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B.C. teachers, government hold contract talks after divisive court ruling

Minister of Education Peter Fassbender talks with reporters in Vancouver in June 2013.

Ben Nelms/The Globe and Mail

Talks between B.C. teachers and the B.C. government aimed at a long-term contract are under way Wednesday, the first time the two sides have met since a judge ripped the Liberals over their handling of contract issues.

B.C. Premier Christy Clark campaigned last spring on working toward a 10-year deal with teachers, which would put the factious relationship to rest and guarantee labour peace for a generation of students.

But a B.C. Supreme Court judge ruled two weeks ago the government was working behind the scenes in 2012 to provoke a strike at the same time as it negotiated the last contract, inflaming tensions between the two sides once again. The government has rejected that and has filed notice to appeal.

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Still, Education Minister Peter Fassbender told reporters in Victoria this morning it's possible for the two sides to continue talks for the 10-year deal.

When asked how the government gets past the ruling, Mr. Fassbender replied: "Simply by saying we have the same objective, that this is all about learning outcomes for students.

"If we agree on that basic point, and we do, every meeting I've had with [B.C. Teachers' Federation president] Jim Iker and the BCTF has focused on that – if we keep our eye on that ball, we'll find a way through it."

But Mr. Fassbender acknowledged it wasn't going to be easy.

The union has said it is not interested in a 10-year deal, though Mr. Fassbender said that remains the goal.

"It isn't the length of the deal, it's the content of the deal that's important. If you have the right content, 10 years is doable."

In 2002, the B.C. Liberal government passed legislation to take away contract language that limited class size and classroom composition (the number of special-needs students in each classroom).

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Twice since then, the B.C. Supreme Court has ruled that the government trampled the rights of teachers and last month, the court declared that the law limiting teachers' rights to negotiate their working conditions is no longer in effect.

Among other things, the ruling could unleash a flood of official grievances launched by the tens of thousands of teachers who were affected by the changes imposed by the Liberals in 2002.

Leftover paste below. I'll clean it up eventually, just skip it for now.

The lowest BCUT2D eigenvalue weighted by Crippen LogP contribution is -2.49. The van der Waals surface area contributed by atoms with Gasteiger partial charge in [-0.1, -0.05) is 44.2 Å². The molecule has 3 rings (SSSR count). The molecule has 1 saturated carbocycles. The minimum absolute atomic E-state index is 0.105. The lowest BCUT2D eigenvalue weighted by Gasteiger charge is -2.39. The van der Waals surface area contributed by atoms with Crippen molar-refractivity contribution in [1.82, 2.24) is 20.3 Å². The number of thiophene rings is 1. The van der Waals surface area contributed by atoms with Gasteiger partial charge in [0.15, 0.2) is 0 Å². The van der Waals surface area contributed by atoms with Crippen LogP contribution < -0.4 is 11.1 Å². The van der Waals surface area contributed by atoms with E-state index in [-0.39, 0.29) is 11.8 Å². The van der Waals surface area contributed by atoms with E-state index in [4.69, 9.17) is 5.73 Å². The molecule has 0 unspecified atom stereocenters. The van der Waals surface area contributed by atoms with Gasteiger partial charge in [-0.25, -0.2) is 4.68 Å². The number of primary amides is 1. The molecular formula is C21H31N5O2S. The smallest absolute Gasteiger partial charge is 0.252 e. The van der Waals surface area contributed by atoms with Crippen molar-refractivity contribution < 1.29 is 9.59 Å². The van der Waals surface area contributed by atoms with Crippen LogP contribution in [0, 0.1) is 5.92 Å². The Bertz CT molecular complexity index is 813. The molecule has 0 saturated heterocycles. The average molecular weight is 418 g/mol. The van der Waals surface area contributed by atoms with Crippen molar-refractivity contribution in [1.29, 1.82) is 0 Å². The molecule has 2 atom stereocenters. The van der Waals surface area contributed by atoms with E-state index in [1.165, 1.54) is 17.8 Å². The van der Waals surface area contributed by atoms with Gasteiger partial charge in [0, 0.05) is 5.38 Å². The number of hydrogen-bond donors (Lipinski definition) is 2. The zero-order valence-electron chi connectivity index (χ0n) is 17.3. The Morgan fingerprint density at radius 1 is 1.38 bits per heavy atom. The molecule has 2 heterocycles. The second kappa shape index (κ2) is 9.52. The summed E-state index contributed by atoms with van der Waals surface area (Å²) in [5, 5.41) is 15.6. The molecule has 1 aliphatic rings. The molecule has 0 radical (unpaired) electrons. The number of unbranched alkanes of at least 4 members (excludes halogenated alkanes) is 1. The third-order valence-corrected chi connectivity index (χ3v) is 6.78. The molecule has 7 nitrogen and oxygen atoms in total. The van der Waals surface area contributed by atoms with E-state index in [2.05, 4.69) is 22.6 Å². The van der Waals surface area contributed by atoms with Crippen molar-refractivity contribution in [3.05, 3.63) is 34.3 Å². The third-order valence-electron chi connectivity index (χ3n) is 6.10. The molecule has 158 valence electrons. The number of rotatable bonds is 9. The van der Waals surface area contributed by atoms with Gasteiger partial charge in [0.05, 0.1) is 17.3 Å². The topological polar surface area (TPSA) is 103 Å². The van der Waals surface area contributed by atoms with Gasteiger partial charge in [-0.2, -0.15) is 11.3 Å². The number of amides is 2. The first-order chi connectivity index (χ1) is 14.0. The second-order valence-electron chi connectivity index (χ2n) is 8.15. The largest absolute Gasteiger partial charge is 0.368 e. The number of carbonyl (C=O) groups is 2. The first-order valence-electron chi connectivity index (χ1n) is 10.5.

Mr. Fassbender has said returning to the contract language before 2002 would cost the province $1-billion.

B.C. school trustees are also seeking legal advice to determine whether they now have to hire scores of teachers to meet the terms of the old contract language. Leaders of boards of education from across the province are meeting via conference call Wednesday to discuss next steps.

"Trustees around the province have serious concerns about the potential implications of the recent ruling," the B.C. School Trustees Association said in a news release.

"Boards of education and the BCSTA expect that all costs related to the ruling, direct and indirect, will be fully funded by government."

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In announcing the government's appeal of the Supreme Court ruling in favour of the B.C. Teachers' Federation (BCTF), Education Minister Peter Fassbender said it would cost taxpayers "upwards of $1-billion" to restore classrooms to the contract language that existed in 2002.

However, with 60 school districts, each with different needs, budget issues and contract language, the cost of such a restoration is a complex calculation. The BCTF says the province has lost close to 1,400 specialist positions.

School districts are now calculating the implications of the ruling; here is what some of them are saying:

Rafal Gerszak the The Globe and Mail

Vancouver School Board

The Vancouver School Board estimates it would need $47-million in additional funding to match the 2002-2003 service levels. This breaks down to $31.5-million in lost staffing, including 524 entry-level teachers, and $15.5-million in loss of supplies and services such as technology and building maintenance, according to the VSB. This estimate is based on the school board’s 2002-2003 base budget, which was adjusted to reflect a number of factors, including collective agreement increases and changes in student enrolment. (Pictured: Grade 12 students Stephen Keitlah, 17, left, and Gerald Angus, 17, talk outside Britannia Secondary School in Vancouver on Jan. 21, 2014.)
Rafal Gerszak for The Globe and Mail

Surrey Schools

Surrey is one of the fastest-growing cities in the Metro Vancouver area, with one-third of its residents under the age of 19. If pre-2002 contract language was restored now, the city says it would have 18 more teacher-librarians, 19 more counsellors, 51 more special-education teachers and 80 English-language learner teachers. (Pictured: Robyn Thiessen works with students Mehar Shergill, 10, left, and Kabir Sidhu, 10, at Green Timbers Elementary School in Surrey, B.C., on Jan. 09, 2014.)
Keith Anderson/Kamloops Daily News/The Canadian Press

Kamloops/Thompson (School District No. 73)

The Kamloops/Thompson school district is calculating what a restoration of the contract language would mean and is expected to have a better idea next week, said Superintendent Terry Sullivan. While he says some teacher-student ratios are better than 2002 levels, he expressed concern that a shift in ratios could create a ripple effect through schools (Pictured: A third of the students at Brocklehurst Secondary School in Kamloops, B.C., about 300 in total, walk out of school on Jan. 9, 2002, in protest to send a message to the government that they would like the teachers' job dispute to end.)
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